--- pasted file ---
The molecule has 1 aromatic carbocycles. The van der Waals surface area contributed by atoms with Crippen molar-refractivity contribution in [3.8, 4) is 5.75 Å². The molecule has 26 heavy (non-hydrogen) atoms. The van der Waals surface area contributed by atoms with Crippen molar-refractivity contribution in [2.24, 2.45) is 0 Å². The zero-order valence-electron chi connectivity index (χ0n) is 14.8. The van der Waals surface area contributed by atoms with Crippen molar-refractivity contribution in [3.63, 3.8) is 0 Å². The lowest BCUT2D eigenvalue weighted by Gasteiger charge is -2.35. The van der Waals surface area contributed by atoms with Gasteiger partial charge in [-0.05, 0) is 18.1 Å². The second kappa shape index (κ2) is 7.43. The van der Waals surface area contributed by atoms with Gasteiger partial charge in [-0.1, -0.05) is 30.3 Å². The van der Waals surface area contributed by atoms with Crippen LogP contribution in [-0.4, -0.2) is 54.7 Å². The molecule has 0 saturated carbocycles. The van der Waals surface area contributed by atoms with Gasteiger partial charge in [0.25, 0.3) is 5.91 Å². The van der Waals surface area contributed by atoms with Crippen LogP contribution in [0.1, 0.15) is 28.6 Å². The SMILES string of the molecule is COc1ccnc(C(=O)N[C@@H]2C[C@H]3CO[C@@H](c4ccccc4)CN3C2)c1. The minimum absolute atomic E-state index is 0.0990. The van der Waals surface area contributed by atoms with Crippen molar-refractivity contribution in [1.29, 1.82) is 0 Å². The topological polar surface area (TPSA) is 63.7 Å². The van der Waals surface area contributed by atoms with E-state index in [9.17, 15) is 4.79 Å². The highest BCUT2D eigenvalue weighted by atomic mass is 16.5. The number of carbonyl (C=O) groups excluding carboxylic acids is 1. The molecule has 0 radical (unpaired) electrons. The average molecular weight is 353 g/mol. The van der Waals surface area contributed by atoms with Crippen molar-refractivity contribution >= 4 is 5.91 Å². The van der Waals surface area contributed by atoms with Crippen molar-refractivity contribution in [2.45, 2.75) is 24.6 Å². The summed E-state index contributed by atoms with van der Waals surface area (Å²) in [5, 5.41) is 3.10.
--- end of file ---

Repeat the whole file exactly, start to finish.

The molecule has 1 aromatic carbocycles. The van der Waals surface area contributed by atoms with Crippen molar-refractivity contribution in [3.8, 4) is 5.75 Å². The molecule has 26 heavy (non-hydrogen) atoms. The van der Waals surface area contributed by atoms with Crippen molar-refractivity contribution in [2.24, 2.45) is 0 Å². The zero-order valence-electron chi connectivity index (χ0n) is 14.8. The van der Waals surface area contributed by atoms with Crippen molar-refractivity contribution in [3.63, 3.8) is 0 Å². The lowest BCUT2D eigenvalue weighted by Gasteiger charge is -2.35. The van der Waals surface area contributed by atoms with Gasteiger partial charge in [-0.05, 0) is 18.1 Å². The second kappa shape index (κ2) is 7.43. The van der Waals surface area contributed by atoms with Gasteiger partial charge in [-0.1, -0.05) is 30.3 Å². The van der Waals surface area contributed by atoms with Crippen LogP contribution in [-0.4, -0.2) is 54.7 Å². The molecule has 0 saturated carbocycles. The van der Waals surface area contributed by atoms with Gasteiger partial charge in [0.25, 0.3) is 5.91 Å². The van der Waals surface area contributed by atoms with Crippen LogP contribution in [0.1, 0.15) is 28.6 Å². The SMILES string of the molecule is COc1ccnc(C(=O)N[C@@H]2C[C@H]3CO[C@@H](c4ccccc4)CN3C2)c1. The minimum absolute atomic E-state index is 0.0990. The van der Waals surface area contributed by atoms with Crippen molar-refractivity contribution in [1.29, 1.82) is 0 Å². The topological polar surface area (TPSA) is 63.7 Å². The van der Waals surface area contributed by atoms with E-state index in [9.17, 15) is 4.79 Å². The highest BCUT2D eigenvalue weighted by atomic mass is 16.5. The number of carbonyl (C=O) groups excluding carboxylic acids is 1. The molecule has 0 radical (unpaired) electrons. The average molecular weight is 353 g/mol. The van der Waals surface area contributed by atoms with Crippen molar-refractivity contribution >= 4 is 5.91 Å². The van der Waals surface area contributed by atoms with Crippen molar-refractivity contribution in [2.45, 2.75) is 24.6 Å². The summed E-state index contributed by atoms with van der Waals surface area (Å²) in [5, 5.41) is 3.10.